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Q&A: February 2012, Part III
3/16/2012 (updated 3/16/2012)

Please provide some wisdom for a 58-year-old amateur singer-songwriter who wants to make his first record. Given budgetary constraints, it will most likely have to be voice and guitar with no overdubs. For most efficient use of precious studio time, what would you recommend? Lay down the guitar and voice tracks separately so as to minimize the potential for little mistakes - and endless retakes? Or record voice and guitar together to get the right balance between the two? When practicing at home, I find that getting the right balance is a delicate process.

It's OK to lay down voice and guitar separately.  It's a little better for sound that way, but you can lose a bit of that 'live performance' quality. If your budget is limited, why not do it at home on your laptop? Something like Garage Band is easy to use and good enough for demos. On what you save on studio time, you can afford a large diaphragm condenser mic (Chinese-made, but pretty good quality) and a cheap interface for the computer, and make something that will be sonically reasonable - and you get to spend more time and be more relaxed, rather than 'clock-watching' in the studio.

How long have you had a fan base in Japan? For your shows in Tokyo, will you approach your set list (and stage patter!) differently than you would for American or British audiences?

I have a small fan base in Japan, and I don't get there that often. I do keep in mind that English is not  the first language, and I may go for more guitar-heavy songs in the set. I would likewise keep the Jimmy Logan routines to a minimum.

Going back to Sir Stirling Moss era, who is your favorite British Formula One driver? As always, Richard, thank you for taking the time to answer my probing questions! Cheers, Douglas Alan. New York, NY

Stirling Moss. There is a case for saying he was the greatest driver ever - he could certainly jump into any car and get a performance from it. Some would probably prefer Fangio, or the very discerning might plump for Ascari. A stronger case might be made for Ayrton Senna as the all-time greatest.

I imagine you enjoyed your time on the cruise, looks like lots of musical and magical fun, though not necessarily in that order.  I noticed that James McMurtry was also aboard and I was wondering if you had the chance talk or play with him at all. I see a certain symmetry between the two of you, and though I could be imagining it (I do that sometimes, gets me into trouble) I would think you would get along quite well. Thanks for all your music. Larry Korn - Marietta, Georgia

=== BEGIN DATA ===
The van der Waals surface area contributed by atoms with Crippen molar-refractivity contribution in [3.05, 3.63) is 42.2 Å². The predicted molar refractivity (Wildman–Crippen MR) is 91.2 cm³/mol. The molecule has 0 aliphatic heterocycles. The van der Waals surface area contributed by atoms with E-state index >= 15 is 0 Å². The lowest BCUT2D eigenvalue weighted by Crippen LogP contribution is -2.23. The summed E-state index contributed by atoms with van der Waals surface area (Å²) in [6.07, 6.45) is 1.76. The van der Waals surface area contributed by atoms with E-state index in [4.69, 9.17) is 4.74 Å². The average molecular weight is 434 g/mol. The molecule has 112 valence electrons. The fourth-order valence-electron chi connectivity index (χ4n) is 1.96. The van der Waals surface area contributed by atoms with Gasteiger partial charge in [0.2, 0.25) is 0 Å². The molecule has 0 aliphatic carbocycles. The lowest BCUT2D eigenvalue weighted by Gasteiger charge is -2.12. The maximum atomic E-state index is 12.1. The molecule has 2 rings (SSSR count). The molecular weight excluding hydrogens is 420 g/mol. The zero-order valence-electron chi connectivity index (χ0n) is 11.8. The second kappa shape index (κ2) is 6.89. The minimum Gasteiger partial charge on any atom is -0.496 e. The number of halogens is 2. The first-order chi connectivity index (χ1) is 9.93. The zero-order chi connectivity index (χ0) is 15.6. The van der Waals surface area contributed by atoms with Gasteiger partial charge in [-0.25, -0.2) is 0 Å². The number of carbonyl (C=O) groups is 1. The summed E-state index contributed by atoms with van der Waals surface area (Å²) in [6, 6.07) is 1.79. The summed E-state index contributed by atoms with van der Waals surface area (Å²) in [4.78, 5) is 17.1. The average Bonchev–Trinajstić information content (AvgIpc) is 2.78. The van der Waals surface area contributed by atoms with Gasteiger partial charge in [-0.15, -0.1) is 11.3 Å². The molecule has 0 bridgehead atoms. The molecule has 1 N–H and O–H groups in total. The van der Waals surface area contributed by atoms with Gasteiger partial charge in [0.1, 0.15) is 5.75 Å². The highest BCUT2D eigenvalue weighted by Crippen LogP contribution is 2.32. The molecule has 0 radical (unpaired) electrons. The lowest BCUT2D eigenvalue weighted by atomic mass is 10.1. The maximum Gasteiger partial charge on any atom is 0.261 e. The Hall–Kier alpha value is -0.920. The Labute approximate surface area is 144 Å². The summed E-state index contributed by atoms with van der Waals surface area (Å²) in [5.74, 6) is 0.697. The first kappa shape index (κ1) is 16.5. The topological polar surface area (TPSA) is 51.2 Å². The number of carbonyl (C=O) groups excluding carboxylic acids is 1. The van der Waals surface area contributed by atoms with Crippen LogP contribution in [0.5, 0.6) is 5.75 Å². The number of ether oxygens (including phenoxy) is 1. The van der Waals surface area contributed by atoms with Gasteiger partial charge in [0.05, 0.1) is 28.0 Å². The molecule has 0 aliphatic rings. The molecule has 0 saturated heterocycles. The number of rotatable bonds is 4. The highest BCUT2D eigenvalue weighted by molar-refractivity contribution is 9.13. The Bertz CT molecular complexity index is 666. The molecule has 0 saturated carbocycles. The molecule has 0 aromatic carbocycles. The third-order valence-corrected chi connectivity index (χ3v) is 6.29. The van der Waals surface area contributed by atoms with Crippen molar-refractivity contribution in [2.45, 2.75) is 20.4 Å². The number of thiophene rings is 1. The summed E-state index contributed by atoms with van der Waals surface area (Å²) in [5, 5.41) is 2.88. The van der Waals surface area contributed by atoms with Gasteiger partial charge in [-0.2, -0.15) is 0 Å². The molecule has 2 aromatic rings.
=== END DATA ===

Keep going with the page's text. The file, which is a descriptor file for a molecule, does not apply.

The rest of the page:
I did not get a chance to meet him.

Which microphones would you recommend using to record acoustic guitar and vocals? Also have you ever been invited to appear on Transatlantic sessions? Charlie

For guitar, there are many choices, and I'll start at the top end. I use a pair of Neumann km184s, crossed at 90 degrees to eliminate phase cancellation, through good tube preamps. Even better would be original km84s, which I can't afford just now. Any large or small diaphragm condenser will sound good on guitar, as will a good ribbon mic - Royers are good, Cascade make very good inexpensive ribbon mics for all applications. Mic placement is a matter of trial and error, and can be different depending on the instrument and the player, and of course the room. For vocals, well, what can you afford? A great vintage mic like Telefunken 251, an AKG C12, or a Neumann U47 cannot be equaled, but will set you back $20,000 at least. An online company like Sweetwater has a wide range of cheaper large diaphragm condensers, that start around $150, that can sound very good. There are brands like Rode, Blue, Cascade again, and if you can afford a bit more, there is the cheaper end of brands like AKG and Shure.

I think I've done the Transatlantic sessions twice. I would love to do it more often, but it comes at a difficult time of year for me.

I own the DVD Live in Providence but would love to have it in another format such as CD or mp3.  Any plans to issue this in these formats? Thanks. Sharon Skeer

Sorry, I don't know of any plans to do this. There is probably an easy way to do this yourself, that some technically-minded human might suggest.